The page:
CSX, does operate a lot of there giant AC6000s, on their coal train into Newport News, but most of the time, the run is done by C 40Ws, SD70Ms and ES44s. I do not know why they do not use any of their SD80's on this routes. Those 20V710 engines, could really help with pulling those heavy loaded coal cars.


User currently offlineNASCARAirforce From United States of America, joined Feb 2005, 3184 posts, RR: 4
Reply 20, posted (2 years 4 months 1 week 12 hours ago) and read 2992 times:

http://www.trainweb.org/tomfassett/pics/csx/0600_CSX_GE_AC6000CW.JPG

yes that was what I was referring to - the GE AC6000.


User currently offlinejohns624 From United States of America, joined Jul 2008, 936 posts, RR: 0
Reply 21, posted (2 years 4 months 1 week 3 hours ago) and read 2943 times:

Quoting 747400sp (Reply 19):
I do not know why they do not use any of their SD80's on this routes. Those 20V710 engines, could really help with pulling those heavy loaded coal cars.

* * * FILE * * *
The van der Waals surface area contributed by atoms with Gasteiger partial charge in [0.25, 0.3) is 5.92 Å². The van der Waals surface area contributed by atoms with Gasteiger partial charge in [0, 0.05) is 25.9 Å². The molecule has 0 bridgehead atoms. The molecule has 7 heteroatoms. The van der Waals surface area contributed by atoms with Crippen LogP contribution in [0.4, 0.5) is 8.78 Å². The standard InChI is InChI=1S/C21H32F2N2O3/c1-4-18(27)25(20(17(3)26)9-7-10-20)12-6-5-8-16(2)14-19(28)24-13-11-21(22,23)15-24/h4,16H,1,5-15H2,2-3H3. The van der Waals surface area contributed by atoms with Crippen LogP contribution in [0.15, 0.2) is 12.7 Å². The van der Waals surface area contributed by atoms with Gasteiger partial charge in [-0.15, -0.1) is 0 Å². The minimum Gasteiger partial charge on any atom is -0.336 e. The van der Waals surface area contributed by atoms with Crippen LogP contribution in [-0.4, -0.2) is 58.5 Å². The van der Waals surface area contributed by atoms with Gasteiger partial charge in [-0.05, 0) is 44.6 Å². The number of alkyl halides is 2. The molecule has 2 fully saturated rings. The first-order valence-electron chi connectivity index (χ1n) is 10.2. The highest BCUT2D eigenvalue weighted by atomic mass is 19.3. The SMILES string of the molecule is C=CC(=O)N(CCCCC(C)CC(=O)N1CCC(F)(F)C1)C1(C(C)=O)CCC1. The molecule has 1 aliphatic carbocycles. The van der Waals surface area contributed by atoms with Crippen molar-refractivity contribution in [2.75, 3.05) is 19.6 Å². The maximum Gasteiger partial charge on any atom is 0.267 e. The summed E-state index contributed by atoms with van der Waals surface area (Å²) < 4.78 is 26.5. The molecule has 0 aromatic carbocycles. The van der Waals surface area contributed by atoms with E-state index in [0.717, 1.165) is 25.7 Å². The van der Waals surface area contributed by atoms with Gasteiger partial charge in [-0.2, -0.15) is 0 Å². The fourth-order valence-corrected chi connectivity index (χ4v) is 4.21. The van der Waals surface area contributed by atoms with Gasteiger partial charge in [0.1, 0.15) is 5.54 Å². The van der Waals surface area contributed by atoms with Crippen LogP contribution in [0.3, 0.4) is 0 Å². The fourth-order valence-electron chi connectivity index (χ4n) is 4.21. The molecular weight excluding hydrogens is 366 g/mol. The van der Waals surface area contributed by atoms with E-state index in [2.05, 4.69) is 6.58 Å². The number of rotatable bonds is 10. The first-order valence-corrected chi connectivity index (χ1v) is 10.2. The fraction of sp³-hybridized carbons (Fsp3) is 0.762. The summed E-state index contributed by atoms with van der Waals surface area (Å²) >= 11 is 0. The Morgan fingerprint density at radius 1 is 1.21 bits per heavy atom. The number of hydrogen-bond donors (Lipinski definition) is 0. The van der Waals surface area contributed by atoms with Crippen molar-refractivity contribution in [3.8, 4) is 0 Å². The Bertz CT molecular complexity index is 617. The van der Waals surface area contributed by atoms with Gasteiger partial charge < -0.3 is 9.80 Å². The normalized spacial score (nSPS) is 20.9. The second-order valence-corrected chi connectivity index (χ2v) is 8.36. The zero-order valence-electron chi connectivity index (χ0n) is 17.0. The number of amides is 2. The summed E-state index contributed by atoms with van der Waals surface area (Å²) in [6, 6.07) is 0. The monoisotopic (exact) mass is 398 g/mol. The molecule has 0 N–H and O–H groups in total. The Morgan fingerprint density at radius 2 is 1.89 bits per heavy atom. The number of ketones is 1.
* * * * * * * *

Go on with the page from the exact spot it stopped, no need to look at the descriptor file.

Different fleets of power are used for different uses. The extra horsepower wouldn't pull more coal cars, just pull them slightly faster. If the speed isn't needed, why assign them?


User currently offlinektrick45 From United States of America, joined Mar 2008, 69 posts, RR: 0
Reply 22, posted (2 years 4 months 6 days 15 hours ago) and read 2903 times:

Quoting johns624 (Reply 9):
Everybody is missing the most important factor. Container trains operate at much higher speeds than coal trains. You need the extra horsepower for the increased drag at those speeds.

This. A stack train needs more horsepower than a coal drag because it needs to operate at higher speeds. Coal trains are speed limited because you lose lading from an open hopper or gondola if you go too fast. The coal train needs a lot of tractive effort, but two six-axle locomotives are usually up to the task. The stack train operates at maximum track speed as much as possible, and those containers aren't very aerodynamic. It may take more than 12,000HP to keep the train moving at track speed.


User currently offlineseattle From United States of America, joined Oct 2009, 63 posts, RR: 0
Reply 23, posted (2 years 4 months 5 days 18 hours ago) and read 2849 times:

Quoting NASCARAirforce (Reply 20):